Additional chairs are brought in just before the start. The room in the Hotel Rossi in Berlin-Moabit is filled to capacity. Around 150 people met there on Tuesday evening for the general meeting of the district association Mitte der Grünen.
It’s not a regular meeting. The meeting had been convened at short notice by the district board just over a week earlier. It was necessary because of the affair surrounding Mitte’s outgoing district mayor Stephan von Dassel (Greens) and a recruitment process in the district office, which he is said to have influenced.
But that is only the starting point. The topic has long since taken on a life of its own within the party and has brought to light the deep rifts between the wings and camps in the largest district association of the Greens in Germany, since Dassel’s own Green faction in the Mitte district assembly (BVV) called on Dassel to resign. Since then, the party has been fighting for power and sovereignty in a case in which each side has made serious allegations of damaging the Greens with their actions.
Even in advance, it seemed that the general meeting could no longer prevent von Dassel’s impending end. Some party members therefore expected a “tribunal” by the district executive, which was made up of von Dassel loyalists, against their own faction, which was partly responsible for the political end of the district mayor.
The escalation on the open stage seemed possible. Prominent Greens from other district associations also seemed to want to experience this live, such as the former mayor of Friedrichshain-Kreuzberg Monika Herrmann or Katrin Schmidberger, also from Kreuzberg and coordinator of the left wing of the party.
“The last two weeks have been very difficult for all of us,” said district board member Florian Maass. “These are not the manners that Bündnis 90/Die Grünen stand for.” The trust of the voters was not done justice. The district board once again blamed the parliamentary group and its decision to call on von Dassel to resign and to support his deselection.
Group member Shirin Kress disagreed. Since the first report about the case in the media, it has been clear: “None of us will come out of the number as winners.” “We do not tolerate any private influence on vacancies. The independence of the administration is a red line that must not be crossed.” There had been a “green taboo breach” that the parliamentary group could not accept.
As in his speech in the BVV, the accused himself admitted a mistake. At the same time, von Dassel defended his actions by saying that he only wanted the best for the district. “Unfortunately, the reality at the moment is that there is no progress in the district without great political, legal and sometimes personal risk.” In many cases he has recently taken this on himself for the benefit of the district. “That’s the only way I can explain my hubris of having made speeding up the recruitment process a top priority.”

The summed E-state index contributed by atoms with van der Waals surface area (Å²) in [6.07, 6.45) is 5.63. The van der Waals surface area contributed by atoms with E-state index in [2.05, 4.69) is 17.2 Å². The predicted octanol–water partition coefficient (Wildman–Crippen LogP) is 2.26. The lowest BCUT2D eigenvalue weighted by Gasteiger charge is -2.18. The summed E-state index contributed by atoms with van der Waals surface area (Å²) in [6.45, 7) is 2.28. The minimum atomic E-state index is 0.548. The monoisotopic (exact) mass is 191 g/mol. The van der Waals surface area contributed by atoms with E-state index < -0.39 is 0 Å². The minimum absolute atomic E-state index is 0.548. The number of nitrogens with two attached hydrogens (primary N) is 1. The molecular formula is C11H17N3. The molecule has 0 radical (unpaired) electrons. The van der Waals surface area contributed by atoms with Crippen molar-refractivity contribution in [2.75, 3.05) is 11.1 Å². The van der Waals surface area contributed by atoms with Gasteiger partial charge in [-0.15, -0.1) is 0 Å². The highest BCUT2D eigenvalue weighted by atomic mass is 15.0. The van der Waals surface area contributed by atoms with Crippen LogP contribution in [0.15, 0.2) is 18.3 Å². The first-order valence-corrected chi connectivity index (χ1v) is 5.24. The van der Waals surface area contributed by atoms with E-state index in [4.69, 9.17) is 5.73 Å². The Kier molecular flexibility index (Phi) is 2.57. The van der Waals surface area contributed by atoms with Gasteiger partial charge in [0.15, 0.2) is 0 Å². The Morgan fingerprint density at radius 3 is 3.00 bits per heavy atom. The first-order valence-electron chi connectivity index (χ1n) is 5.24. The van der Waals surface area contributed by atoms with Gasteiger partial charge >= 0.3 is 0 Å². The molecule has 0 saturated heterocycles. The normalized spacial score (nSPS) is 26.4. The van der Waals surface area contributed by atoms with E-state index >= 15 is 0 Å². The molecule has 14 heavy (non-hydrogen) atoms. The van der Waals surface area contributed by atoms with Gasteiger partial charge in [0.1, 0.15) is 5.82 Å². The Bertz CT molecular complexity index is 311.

Von Dassel ruled out resignation again. “I don’t see that this mistake has to be punished with the greatest possible sanction.” At the same time, he admitted for the first time that the financial aspect was also important. “Of course it plays a role that I lose all claims if I resign.”
Instead of 7,000 euros a month, as he will now in the coming years, he would only receive unemployment benefit I. After many years in the district office, the insults and threats he had to endure, he deserved something else.
In the discussion that followed, many members commented on the process and its consequences. Some criticized von Dassel, others backed him. The party members called for even more to settle the open dispute of the past few weeks.
“It demoralizes party members when you have to read something like that,” said one. “As a member, I’ve been following with unease for many years how hard bandages are fought here,” another. These trench warfare are “frightening” especially for new members. One can be proud of how much the party has grown. “But we have to be careful that we don’t lose it.”
Overall, the debate was largely factual. However, a few individual members managed to break this controlled impression. Former senator Sybille Volkholz defended von Dassel’s actions: “What Stephan did is common practice. But you don’t do that yourself and you don’t do that in writing.”
In an application, a party member indirectly compared the demand for resignation from his own faction with the Third Reich. Nevertheless, almost 19 percent of the members did not reject it in the vote.
After the party’s internal processing of the past few weeks, it was Stefanie Remlinger who looked to the future for the Greens. The previous education councilor could become the new district mayor of Mitte. “If you want to do it with me, then so do I,” she concluded.
Before that, she appealed to the members. It is the most heterogeneous district association of the Greens. Nevertheless, care should be taken that no wing tries to push the other out. “I believe that this society still needs this party with all its currents and wings,” said Remlinger.